the underbelly


Aged Beer in the Mid Morn (pronounced Age-ed)
March 11, 2008, 2:39 pm
Filed under: Beer

The Selection

From Left to right: The Special Oerbier Reserva 2006, J.W. Lees Harvest 2000, J.W. Lees Harvest 2006

It’s eleven in the morning on a Tuesday and I’m on deadline. Okay, I have an article for class due but doesn’t “on deadline” sound so much more urgent? So I do what I have to do: I try the aged beers that have been chilling in my fridge. They’re from the overwhelmingly wonderful beer, cheese, chocolate and cured meats store: Bierkraft, in Brooklyn. I went there yesterday to talk to some of the guys about this whole bottle aging phenomena and obviously couldn’t leave without sampling some of the rarer aged beers. (Side note about how wonderful this place is: I got very lost on the way there. Not surprising to anyone who has known me for more than ten minutes. I walked from Prospect Park, where I foolishly got off the B train all the way down to 5th and 14th only to find that Bierkraft was on 5th and Union, much farther down. I was already tired and a little nervous as I had never been to real Brooklyn. But I trekked on. When I finally arrived, after watching the demographics of the neighborhood change drastically, I found that I had entered heaven. Literally I think I gasped. If I was religious person, Bierkraft might be where I worshiped.)

ANYWAY

I cracked open the beers bright and early to test them out and see what all these beer geeks were going on about.

close up special reserva

Close up of the Special Reserva.

real close up reserva

Another money shot.

I bought the Special Reserva 2006 (full name: De Dolle Oerbier Special Reserva 2006), which was around $10..yah..ten big ones..because the guy giving me the run down said that it was hard to come by and an example of a non-dessert aged beer. I’m a sucker for hard to come by things and had never had a savory aged beer so I went for it. Also the guy showing me around was young but had salt and pepper hair. I think premature graying is a sign of a good man, think Steve Martin.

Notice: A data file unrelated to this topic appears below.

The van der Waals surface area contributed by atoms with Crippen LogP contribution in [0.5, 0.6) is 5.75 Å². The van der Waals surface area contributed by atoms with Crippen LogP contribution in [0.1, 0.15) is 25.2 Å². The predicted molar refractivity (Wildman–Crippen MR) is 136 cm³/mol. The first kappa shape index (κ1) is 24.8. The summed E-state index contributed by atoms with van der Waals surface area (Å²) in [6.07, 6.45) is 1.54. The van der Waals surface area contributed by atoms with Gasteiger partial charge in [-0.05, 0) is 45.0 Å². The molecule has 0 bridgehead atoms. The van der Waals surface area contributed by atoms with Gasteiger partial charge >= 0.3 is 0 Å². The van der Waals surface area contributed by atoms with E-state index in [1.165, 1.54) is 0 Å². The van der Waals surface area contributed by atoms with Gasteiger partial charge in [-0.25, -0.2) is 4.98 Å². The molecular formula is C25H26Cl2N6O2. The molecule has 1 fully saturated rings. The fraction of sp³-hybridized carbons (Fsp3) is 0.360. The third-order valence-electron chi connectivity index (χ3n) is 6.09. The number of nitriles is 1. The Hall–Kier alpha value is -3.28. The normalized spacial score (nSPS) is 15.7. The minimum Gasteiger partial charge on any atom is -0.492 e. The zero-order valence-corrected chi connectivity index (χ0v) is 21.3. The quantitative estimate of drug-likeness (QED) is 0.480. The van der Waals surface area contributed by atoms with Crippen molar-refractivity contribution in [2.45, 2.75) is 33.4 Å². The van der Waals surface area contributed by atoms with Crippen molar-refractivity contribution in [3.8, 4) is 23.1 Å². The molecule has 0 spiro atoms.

Tasting notes: Sour. Tannic. Would be great with a salty cheese. Like dry sherry. But still mildly refreshing. Sour apple, lemon. Aged in oak barrels (so that’s where the aging is coming into play) Refermented in the bottle (meaning yeast is added?) Belgium. 13% alcohol at the start. It’d also be good with pork. Oddly addictive as you keep going.

JW Lees 06

Close up of the J.W. Lees Harvest 2006.

JW Lees 06

Closer up of the ’06.

The J.W. Lees harvest series is something I’ve been hearing about since I started researching this aging stuff. It’s released every year on the first of December and it’s made from the first brewing (yes, that makes a difference. It has to do with there being more sugars….or something). And peppered hair dude told me I should try two different years so since we’ve already established that I trusted him absolutely, I chose the oldest they had (2000) and the youngest (2006). The ’06 ran around $9.